Old pros and young bucks bring burlesque to Kafka in ‘Trial’
When retired English and theater teacher Mike Auer first pitched his idea for a play to Ann Boutelle, one of the co-founders of the Full Circle Theater Co., Boutelle was not fazed by the prospect.
Auer wanted to showcase Steven Berkoff’s adaptation of Franz Kafka’s “The Trial.” Considering that this would involve the coordination of hundreds of multi-media images, scores of lighting changes and a plot that can only be described as obscure, tied together by a core staff of high school students, Boutelle’s willingness to stage the show makes her something of a brave woman.
Despite the obvious challenges the production has brought, Boutelle and her team are confident they will put on a great show, and Boutelle said the production represents a coming to fruition for the small theater company.
Full Circle, founded in 1997, is based in the Parker Auditorium on the La Jolla High School campus. The organization is also partnered with the school, where Boutelle teaches theater. The new play features La Jolla High students in some of its main roles. In addition, the lighting and technical crew is mostly composed of students.
For the principal roles, however, director Auer decided to bring in the professionals. Matt Harrington, a graduate of New York University’s TISCH School of Arts and a stage actor in New York, is also Auer’s stepson. Harrington plays the central character, Joseph K, around whom Kafka’s strange tale unwinds.
He is joined on-stage by Priscilla Allen, who plays a character called Huld. Allen is an alumni of La Jolla High School. Her first play was on the school’s stage in her senior play. Since then, Allen has performed for many of the theaters in San Diego. She might also be recognized by many as the actor who played a bit-part in the 1990 sci-fi film “Total Recall” with Arnold Schwarzenegger.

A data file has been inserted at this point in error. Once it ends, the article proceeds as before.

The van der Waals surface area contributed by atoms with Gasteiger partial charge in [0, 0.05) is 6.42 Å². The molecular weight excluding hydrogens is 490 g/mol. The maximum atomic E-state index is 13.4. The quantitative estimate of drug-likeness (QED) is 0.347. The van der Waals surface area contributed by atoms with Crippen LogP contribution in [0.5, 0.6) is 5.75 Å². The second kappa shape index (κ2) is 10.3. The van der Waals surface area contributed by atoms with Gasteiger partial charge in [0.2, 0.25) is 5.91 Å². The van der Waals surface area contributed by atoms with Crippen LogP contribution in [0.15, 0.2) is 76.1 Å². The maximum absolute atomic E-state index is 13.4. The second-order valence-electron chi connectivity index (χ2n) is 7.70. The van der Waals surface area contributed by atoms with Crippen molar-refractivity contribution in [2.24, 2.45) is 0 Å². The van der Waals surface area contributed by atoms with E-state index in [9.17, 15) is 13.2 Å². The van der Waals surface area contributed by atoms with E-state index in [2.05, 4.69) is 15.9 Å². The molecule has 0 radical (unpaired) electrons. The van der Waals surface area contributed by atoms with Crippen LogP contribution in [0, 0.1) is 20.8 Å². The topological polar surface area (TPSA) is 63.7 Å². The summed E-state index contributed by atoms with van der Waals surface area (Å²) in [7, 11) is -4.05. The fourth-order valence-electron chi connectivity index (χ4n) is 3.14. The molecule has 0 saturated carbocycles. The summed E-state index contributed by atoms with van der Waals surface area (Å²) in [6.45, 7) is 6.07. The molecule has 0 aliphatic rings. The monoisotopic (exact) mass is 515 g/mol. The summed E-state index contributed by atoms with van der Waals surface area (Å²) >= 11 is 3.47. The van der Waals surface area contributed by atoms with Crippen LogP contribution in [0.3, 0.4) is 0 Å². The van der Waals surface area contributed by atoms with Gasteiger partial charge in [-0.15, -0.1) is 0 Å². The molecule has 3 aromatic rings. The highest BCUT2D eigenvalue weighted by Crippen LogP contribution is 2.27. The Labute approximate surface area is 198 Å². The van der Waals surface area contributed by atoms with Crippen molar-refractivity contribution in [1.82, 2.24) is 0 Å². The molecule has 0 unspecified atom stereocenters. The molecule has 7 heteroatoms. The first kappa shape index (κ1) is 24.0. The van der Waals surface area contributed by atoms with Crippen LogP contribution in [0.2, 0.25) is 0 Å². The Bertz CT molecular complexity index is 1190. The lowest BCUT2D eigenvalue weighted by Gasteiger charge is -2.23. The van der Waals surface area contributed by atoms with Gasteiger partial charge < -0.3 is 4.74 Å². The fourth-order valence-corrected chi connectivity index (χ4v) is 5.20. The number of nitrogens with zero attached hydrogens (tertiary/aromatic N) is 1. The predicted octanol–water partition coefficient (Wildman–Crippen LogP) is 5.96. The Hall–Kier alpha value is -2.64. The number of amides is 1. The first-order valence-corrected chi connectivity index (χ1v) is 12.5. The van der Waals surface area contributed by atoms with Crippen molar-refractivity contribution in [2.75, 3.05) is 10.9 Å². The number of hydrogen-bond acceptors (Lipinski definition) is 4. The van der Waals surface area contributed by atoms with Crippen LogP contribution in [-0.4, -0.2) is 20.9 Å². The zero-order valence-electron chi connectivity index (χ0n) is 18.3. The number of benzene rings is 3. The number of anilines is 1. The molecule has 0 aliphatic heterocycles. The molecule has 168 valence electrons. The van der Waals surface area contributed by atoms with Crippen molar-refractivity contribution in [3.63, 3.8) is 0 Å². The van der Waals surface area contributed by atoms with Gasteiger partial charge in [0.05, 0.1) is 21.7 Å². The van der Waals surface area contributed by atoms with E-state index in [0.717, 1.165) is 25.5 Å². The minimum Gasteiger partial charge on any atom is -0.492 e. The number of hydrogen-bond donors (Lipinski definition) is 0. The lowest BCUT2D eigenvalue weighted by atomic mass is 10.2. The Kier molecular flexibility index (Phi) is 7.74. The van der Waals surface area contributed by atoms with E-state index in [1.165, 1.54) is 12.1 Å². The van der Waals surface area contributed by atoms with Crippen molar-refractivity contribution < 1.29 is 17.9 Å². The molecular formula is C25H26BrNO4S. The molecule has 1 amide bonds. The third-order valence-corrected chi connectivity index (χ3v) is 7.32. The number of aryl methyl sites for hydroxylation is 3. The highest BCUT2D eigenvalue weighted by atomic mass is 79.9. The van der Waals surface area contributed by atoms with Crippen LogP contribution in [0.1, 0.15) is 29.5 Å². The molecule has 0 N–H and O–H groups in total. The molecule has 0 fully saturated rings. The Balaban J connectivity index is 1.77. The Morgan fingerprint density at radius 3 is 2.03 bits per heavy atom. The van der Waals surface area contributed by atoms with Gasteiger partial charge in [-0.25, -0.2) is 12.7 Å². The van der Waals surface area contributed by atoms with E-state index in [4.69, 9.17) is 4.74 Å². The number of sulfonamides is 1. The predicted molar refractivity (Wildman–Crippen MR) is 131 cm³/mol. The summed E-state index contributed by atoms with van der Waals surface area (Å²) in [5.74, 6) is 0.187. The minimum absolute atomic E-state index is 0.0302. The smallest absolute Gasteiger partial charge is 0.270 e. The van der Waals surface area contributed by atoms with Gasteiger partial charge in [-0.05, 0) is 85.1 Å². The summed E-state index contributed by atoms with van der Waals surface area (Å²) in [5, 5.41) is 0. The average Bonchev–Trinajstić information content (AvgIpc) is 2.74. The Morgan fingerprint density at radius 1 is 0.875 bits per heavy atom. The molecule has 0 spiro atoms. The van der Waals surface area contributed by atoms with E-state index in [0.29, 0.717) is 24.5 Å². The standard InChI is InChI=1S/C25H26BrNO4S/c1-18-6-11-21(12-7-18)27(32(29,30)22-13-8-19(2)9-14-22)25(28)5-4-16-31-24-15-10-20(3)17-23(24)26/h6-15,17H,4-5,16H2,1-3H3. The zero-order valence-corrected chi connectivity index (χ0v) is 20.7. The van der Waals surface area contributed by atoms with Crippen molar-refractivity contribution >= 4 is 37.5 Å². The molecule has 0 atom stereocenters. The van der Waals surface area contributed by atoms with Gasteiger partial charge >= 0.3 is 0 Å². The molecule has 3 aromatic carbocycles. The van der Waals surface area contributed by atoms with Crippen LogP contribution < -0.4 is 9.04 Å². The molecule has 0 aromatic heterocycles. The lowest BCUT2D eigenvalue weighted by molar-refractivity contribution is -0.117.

“I’ve really come full circle,” she said with a laugh.
Allen said that this show is keeping with the spirit of the theater company presenting it.
The two professional actors know each other well. Harrington said the chance to work with Allen, who he described as one of San Diego’s finest stage actors, was one of the principal reasons he decided to return to San Diego. The young thespian has read Kafka extensively, and while he admitted that the character he plays is hard to define, he said the role functions on many levels.
While Kafka’s writing is perhaps better known for its darker tones and themes, Harrington said there is a surprising amount of humor inherent in the character he plays and in the playwright’s adaptation of “The Trial.”
“From my reading of Kafka, I think that he always had a latent comedy in his writing,” said Harrington. “He had a very, very dark sense of humor, but it was said he used to laugh out loud when he read some of his stories. I think that Berkoff took that humor and expanded on it.”
“People see Kafka and they think dark, gloom,” he said. “There’s plenty of dark and gloom in here, but there are policemen with red noses and clown feet and strippers and broad, physical comedy.”
The play follows protagonist Joseph K as he wakes one morning expecting to be brought his breakfast but, instead, finds himself being arrested. The reason for his arrest is not explained to him, and at first Joseph assumes the whole escapade is a joke.
As the play progresses however, he finds himself entwined in a bizarre dream-infused game of cat and mouse, where reality mixes freely with concept and he finds himself alternatively interrogated and let free, with no clue as to